Living into the desired new creation is our work—and God’s promise.
Since my son’s accident, everything I understand about hope has changed.
In his response to John, Jesus speaks of hope in the present tense.
Can Christian hope survive the onslaught against black life?
Old handwritten recipes conjure up all kinds of memories.
Jeremiah Webster charts a via negativa in verse.
James Crews's poetry is at once ecstatic, skeptical, and hopeful.
William Abraham's theological affirmations of faith are shadowed by a persistent question: Why don't they work?
Antiblackness is outrageous, but it does not have the last word.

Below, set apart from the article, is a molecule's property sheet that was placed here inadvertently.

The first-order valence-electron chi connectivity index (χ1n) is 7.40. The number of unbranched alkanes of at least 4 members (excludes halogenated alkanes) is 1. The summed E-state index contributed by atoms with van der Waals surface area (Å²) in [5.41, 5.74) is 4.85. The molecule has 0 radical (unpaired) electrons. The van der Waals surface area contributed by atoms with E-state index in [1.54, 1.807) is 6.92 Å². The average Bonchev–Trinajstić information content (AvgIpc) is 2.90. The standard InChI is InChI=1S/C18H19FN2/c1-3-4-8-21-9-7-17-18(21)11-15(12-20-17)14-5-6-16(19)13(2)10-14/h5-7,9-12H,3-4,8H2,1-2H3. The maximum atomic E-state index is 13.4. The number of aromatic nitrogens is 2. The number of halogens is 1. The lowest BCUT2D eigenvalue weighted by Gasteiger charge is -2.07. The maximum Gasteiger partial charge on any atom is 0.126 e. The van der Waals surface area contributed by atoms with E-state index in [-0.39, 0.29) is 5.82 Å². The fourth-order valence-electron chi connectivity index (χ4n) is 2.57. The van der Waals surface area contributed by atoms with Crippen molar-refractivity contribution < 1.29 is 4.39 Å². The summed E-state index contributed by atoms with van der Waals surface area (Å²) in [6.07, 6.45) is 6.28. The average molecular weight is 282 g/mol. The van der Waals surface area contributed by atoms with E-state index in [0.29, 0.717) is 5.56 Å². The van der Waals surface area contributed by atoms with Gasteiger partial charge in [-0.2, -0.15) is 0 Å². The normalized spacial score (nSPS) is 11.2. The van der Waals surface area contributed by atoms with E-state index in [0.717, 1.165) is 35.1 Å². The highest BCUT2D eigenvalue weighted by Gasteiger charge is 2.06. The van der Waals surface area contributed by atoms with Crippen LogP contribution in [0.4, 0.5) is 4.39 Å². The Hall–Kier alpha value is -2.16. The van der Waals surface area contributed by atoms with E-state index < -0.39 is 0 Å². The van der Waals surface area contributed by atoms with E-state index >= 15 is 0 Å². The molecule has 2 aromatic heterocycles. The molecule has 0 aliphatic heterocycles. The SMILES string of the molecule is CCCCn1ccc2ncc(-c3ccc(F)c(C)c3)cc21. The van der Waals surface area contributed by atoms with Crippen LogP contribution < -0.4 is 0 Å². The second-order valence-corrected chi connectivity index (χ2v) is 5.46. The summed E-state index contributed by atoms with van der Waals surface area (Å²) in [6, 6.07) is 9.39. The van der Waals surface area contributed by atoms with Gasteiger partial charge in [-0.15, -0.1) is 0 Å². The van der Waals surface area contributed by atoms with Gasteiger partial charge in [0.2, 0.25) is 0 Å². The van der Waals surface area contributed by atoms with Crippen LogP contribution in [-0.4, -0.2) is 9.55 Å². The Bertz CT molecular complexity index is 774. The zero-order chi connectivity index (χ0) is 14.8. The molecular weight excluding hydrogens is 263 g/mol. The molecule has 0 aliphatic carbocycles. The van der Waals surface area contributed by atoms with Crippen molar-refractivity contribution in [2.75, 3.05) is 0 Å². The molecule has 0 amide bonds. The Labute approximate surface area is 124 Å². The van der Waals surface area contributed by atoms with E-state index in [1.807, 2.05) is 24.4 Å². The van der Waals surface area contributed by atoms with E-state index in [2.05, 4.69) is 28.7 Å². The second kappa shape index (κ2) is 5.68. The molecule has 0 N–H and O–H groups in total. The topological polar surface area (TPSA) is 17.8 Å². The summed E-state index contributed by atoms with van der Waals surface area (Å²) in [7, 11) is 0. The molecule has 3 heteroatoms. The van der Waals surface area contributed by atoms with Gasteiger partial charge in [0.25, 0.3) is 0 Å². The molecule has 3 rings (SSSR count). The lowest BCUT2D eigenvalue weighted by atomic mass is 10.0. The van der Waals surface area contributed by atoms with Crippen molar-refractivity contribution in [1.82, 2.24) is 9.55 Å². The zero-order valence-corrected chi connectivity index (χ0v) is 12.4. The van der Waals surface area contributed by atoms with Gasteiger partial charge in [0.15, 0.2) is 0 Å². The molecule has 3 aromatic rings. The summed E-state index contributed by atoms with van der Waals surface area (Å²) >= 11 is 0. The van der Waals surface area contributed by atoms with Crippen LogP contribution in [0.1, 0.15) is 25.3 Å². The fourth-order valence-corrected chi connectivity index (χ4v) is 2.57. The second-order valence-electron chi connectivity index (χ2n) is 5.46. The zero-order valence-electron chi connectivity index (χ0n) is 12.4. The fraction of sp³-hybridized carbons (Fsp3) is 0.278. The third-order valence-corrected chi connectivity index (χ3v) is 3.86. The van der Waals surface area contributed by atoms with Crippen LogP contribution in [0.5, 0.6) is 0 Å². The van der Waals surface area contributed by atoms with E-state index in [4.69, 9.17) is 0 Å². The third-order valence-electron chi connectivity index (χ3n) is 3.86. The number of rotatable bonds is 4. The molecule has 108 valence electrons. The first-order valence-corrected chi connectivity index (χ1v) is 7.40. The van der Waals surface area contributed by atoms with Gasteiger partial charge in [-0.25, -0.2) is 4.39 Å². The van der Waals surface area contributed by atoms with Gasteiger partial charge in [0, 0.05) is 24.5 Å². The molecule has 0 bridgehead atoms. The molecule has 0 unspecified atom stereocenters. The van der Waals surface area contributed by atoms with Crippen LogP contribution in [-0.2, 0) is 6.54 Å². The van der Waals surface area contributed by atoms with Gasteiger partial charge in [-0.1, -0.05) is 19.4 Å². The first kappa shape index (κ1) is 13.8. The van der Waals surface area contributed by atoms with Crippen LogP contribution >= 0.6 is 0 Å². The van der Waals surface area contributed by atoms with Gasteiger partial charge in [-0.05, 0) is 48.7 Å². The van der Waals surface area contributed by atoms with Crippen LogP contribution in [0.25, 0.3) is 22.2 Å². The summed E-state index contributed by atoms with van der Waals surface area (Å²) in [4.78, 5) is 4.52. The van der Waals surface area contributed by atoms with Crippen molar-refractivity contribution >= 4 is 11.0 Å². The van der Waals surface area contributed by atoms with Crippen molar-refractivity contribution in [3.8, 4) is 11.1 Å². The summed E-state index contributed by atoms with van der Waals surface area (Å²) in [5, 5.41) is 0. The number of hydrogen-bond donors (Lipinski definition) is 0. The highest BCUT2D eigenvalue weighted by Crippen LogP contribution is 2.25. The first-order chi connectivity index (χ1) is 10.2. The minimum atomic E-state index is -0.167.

What does hope look like in the face of racism?
De La Torre has little use for hope in a God who only seems to show up for Christians, never for their victims.
Consolation comes to me at unexpected angles.
Wishes are about what we want. Hope is about what God wants.
Hope holds us in our time. Without it, we have no place in our own history.
This year, as I meditated on my longing, my pregnant hope, I located it on that table, somewhere between the salad and the ravioli, when our imperfect lives came together.